Honore de Balzac, His Life and Writings/Preface
Books about Balzac would fill a fair-sized library. Criticisms on his novels abound, and his contemporaries have provided us with several amusing volumes dealing in a humorous spirit with his eccentricities, and conveying the impression that the author of "La Cousine Bette" and "Le Pere Goriot" was nothing more than an amiable buffoon.
Nevertheless, by some strange anomaly, there exists no Life of him derived from original sources, incorporating the information available since the appearance of the volume called "Lettres a l'Etrangere." This book, which is the source of much of our present knowledge of Balzac, is a collection of letters written by him from 1833 to 1844 to Madame Hanska, the Polish lady who afterwards became his wife. The letters are exact copies of the originals, having been made by the Vicomte de Spoelberch de Lovenjoul, to whom the autographs belong.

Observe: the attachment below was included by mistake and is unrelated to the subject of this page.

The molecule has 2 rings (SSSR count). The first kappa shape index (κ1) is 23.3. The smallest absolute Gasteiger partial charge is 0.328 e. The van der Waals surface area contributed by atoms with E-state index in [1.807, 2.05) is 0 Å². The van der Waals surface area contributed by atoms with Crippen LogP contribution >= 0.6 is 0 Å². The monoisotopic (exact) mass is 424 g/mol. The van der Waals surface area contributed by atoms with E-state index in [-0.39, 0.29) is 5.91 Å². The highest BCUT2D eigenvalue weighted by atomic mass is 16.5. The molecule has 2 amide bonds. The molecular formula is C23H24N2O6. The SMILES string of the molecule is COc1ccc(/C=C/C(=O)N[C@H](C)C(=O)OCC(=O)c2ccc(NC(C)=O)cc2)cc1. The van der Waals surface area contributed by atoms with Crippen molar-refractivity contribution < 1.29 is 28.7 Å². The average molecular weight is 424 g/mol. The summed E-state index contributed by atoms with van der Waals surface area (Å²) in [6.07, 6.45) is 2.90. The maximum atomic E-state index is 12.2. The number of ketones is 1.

It seems curious that no one should yet have made use of this mine of biographical detail. In English we have a Memoir by Miss Wormeley, written at a time when little as known about the great novelist, and a Life by Mr. Frederick Wedmore in the "Great Writers" Series; but this, like Miss Wormeley's Memoir, appeared before the "Lettres a l'Etrangere" were published. Moreover, it is a very small book, and the space in it devoted to Balzac as a man is further curtailed by several chapters devoted to criticism of his work. The introduction to the excellent translation of Balzac's novels undertaken by Mr. Saintsbury, contains a short account of his life, but this only fills a few pages and does not enter into much detail. Besides these, an admirable essay on Balzac has appeared in "Main Currents of Nineteenth-century Literature," by Mr. George Brandes; the scope of this, however, is mainly criticism of his merits as a writer, not description of his personality and doings.